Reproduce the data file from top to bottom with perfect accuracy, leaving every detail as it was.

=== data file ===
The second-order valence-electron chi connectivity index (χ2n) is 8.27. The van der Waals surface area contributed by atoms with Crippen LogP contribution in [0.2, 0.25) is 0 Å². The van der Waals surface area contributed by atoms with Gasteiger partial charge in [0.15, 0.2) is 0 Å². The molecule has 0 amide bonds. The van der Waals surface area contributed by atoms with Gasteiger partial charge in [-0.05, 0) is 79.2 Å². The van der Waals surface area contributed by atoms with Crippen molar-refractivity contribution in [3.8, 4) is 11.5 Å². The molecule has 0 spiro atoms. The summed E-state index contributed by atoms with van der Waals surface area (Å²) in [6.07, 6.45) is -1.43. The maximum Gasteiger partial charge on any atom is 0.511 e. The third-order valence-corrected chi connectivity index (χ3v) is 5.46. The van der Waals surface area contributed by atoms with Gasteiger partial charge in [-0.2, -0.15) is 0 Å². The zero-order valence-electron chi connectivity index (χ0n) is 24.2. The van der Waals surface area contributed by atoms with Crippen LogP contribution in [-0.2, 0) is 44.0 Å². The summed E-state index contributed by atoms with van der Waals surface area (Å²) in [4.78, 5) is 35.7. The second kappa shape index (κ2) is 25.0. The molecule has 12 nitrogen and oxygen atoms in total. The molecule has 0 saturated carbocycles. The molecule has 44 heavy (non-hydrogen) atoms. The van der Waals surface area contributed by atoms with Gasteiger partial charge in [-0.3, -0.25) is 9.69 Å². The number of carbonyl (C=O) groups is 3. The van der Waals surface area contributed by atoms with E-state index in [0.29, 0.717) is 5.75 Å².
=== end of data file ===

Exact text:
The second-order valence-electron chi connectivity index (χ2n) is 8.27. The van der Waals surface area contributed by atoms with Crippen LogP contribution in [0.2, 0.25) is 0 Å². The van der Waals surface area contributed by atoms with Gasteiger partial charge in [0.15, 0.2) is 0 Å². The molecule has 0 amide bonds. The van der Waals surface area contributed by atoms with Gasteiger partial charge in [-0.05, 0) is 79.2 Å². The van der Waals surface area contributed by atoms with Crippen molar-refractivity contribution in [3.8, 4) is 11.5 Å². The molecule has 0 spiro atoms. The summed E-state index contributed by atoms with van der Waals surface area (Å²) in [6.07, 6.45) is -1.43. The maximum Gasteiger partial charge on any atom is 0.511 e. The third-order valence-corrected chi connectivity index (χ3v) is 5.46. The van der Waals surface area contributed by atoms with Gasteiger partial charge in [-0.2, -0.15) is 0 Å². The zero-order valence-electron chi connectivity index (χ0n) is 24.2. The van der Waals surface area contributed by atoms with Crippen LogP contribution in [-0.2, 0) is 44.0 Å². The summed E-state index contributed by atoms with van der Waals surface area (Å²) in [4.78, 5) is 35.7. The second kappa shape index (κ2) is 25.0. The molecule has 12 nitrogen and oxygen atoms in total. The molecule has 0 saturated carbocycles. The molecule has 44 heavy (non-hydrogen) atoms. The van der Waals surface area contributed by atoms with Gasteiger partial charge in [-0.3, -0.25) is 9.69 Å². The number of carbonyl (C=O) groups is 3. The van der Waals surface area contributed by atoms with E-state index in [0.29, 0.717) is 5.75 Å².